To criticize a newspaper column because of its title should be handled with the proper care. After all, some writers do not even get to choose the headlines having to relegate that task to the editor or someone else in charge of producing a sexy headline intended to drive up circulation.
In his Dead Shot piece, Erwin Tulfo, writing for the Manila Times, ostensibly chose the headline Cha-cha designed to subjugate us to foreigners. Cha-cha is the typical Pinoy way of abbreviating to the point of obscurity. However, for Americans who love to learn about the island nation, wading through all the lexicon can be quite onerous.
The Philippine constitution is called the Charter which has not been amended hitherto. There is a movement to make a change to the Charter which will allow foreigners to own 100% of the archipelago’s media, utilities, schools, and land. Prior to this proposed constitutional amendment (Charter change), foreigners were allowed a maximum of 40% ownership in said entities.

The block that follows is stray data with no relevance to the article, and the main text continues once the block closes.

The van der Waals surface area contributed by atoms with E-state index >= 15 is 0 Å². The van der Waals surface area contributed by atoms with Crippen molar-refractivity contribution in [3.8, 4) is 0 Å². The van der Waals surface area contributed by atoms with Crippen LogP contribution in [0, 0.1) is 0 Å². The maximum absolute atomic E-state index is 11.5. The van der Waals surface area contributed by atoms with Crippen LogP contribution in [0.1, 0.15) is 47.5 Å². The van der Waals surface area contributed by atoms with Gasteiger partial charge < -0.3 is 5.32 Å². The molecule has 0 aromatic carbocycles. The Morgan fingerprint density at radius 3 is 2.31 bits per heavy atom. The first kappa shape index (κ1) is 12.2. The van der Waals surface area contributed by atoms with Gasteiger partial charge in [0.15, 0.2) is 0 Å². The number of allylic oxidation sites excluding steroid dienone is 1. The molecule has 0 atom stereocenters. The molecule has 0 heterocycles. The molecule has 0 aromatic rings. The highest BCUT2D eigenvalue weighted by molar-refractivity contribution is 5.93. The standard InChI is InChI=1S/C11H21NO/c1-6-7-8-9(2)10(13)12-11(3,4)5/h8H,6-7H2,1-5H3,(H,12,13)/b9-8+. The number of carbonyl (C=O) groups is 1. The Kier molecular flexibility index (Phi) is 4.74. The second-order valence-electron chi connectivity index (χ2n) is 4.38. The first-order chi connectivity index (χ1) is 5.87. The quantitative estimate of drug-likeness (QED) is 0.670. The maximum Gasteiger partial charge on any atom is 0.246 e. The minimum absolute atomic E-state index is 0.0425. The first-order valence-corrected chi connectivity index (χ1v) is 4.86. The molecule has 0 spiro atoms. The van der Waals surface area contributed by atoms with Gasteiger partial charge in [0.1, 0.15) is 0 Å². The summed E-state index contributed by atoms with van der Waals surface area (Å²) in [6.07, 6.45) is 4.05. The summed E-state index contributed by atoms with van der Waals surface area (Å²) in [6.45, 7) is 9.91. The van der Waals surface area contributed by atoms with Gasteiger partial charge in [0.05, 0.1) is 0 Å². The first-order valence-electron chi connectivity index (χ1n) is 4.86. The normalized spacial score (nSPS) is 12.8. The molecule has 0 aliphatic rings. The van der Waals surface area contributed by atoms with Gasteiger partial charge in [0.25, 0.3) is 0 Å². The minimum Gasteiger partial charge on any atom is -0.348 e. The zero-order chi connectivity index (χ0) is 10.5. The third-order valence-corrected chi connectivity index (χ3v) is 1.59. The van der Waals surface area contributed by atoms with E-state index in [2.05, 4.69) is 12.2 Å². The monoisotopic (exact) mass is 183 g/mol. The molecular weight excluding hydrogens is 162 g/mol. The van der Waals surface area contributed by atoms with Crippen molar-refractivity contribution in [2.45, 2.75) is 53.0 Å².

Tulfo positing that Cha-cha is designed to subjugate us to foreigners, is indisputably ludicrous. I guess the bone that this writer is picking is the columnist’s usage of the the word designed in the headline. How many government leaders(Malacanang) would sit around the table scratching their chins to create(design according to Tulfo) policy that would “subjugate their country to foreigners”?!
The answer would be zero. Tulfo is, perhaps, reacting in an excessively patriotic fashion and many probably agree with him. An alternate point of view is that relaxing the restrictions on foreign ownership of Philippine assets might stimulate the economy and produce an economy of scale more efficient than what is currently practiced by businesses and corporations in this country of around 100 million.